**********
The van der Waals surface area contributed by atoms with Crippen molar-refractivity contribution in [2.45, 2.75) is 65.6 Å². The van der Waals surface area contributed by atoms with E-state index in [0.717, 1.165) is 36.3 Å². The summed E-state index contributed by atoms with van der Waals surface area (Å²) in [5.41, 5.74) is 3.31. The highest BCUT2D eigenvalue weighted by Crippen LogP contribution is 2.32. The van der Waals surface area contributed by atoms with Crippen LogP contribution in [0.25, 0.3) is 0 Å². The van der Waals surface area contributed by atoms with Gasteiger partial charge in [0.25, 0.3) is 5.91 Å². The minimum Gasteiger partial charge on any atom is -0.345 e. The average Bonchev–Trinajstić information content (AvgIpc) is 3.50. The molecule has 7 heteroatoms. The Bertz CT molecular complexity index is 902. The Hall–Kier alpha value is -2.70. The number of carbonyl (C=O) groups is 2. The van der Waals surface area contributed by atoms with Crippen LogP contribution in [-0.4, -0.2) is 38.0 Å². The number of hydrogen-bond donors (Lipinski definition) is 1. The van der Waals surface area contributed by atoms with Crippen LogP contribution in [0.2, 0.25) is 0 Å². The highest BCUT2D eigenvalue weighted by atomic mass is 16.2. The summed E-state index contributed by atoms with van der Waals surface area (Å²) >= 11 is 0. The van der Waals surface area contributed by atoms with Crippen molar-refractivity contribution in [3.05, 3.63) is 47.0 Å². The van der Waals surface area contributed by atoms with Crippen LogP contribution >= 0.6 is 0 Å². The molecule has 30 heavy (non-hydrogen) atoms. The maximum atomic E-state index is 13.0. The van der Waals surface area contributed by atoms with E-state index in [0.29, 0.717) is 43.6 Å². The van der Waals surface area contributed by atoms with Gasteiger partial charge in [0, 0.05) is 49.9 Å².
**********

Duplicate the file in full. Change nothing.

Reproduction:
The van der Waals surface area contributed by atoms with Crippen molar-refractivity contribution in [2.45, 2.75) is 65.6 Å². The van der Waals surface area contributed by atoms with E-state index in [0.717, 1.165) is 36.3 Å². The summed E-state index contributed by atoms with van der Waals surface area (Å²) in [5.41, 5.74) is 3.31. The highest BCUT2D eigenvalue weighted by Crippen LogP contribution is 2.32. The van der Waals surface area contributed by atoms with Crippen LogP contribution in [0.25, 0.3) is 0 Å². The van der Waals surface area contributed by atoms with Gasteiger partial charge in [0.25, 0.3) is 5.91 Å². The minimum Gasteiger partial charge on any atom is -0.345 e. The average Bonchev–Trinajstić information content (AvgIpc) is 3.50. The molecule has 7 heteroatoms. The Bertz CT molecular complexity index is 902. The Hall–Kier alpha value is -2.70. The number of carbonyl (C=O) groups is 2. The van der Waals surface area contributed by atoms with Crippen LogP contribution in [-0.4, -0.2) is 38.0 Å². The number of hydrogen-bond donors (Lipinski definition) is 1. The van der Waals surface area contributed by atoms with Crippen LogP contribution in [0.2, 0.25) is 0 Å². The highest BCUT2D eigenvalue weighted by atomic mass is 16.2. The summed E-state index contributed by atoms with van der Waals surface area (Å²) >= 11 is 0. The van der Waals surface area contributed by atoms with Crippen molar-refractivity contribution in [3.05, 3.63) is 47.0 Å². The van der Waals surface area contributed by atoms with Crippen LogP contribution >= 0.6 is 0 Å². The molecule has 30 heavy (non-hydrogen) atoms. The maximum atomic E-state index is 13.0. The van der Waals surface area contributed by atoms with E-state index in [0.29, 0.717) is 43.6 Å². The van der Waals surface area contributed by atoms with Gasteiger partial charge in [0, 0.05) is 49.9 Å².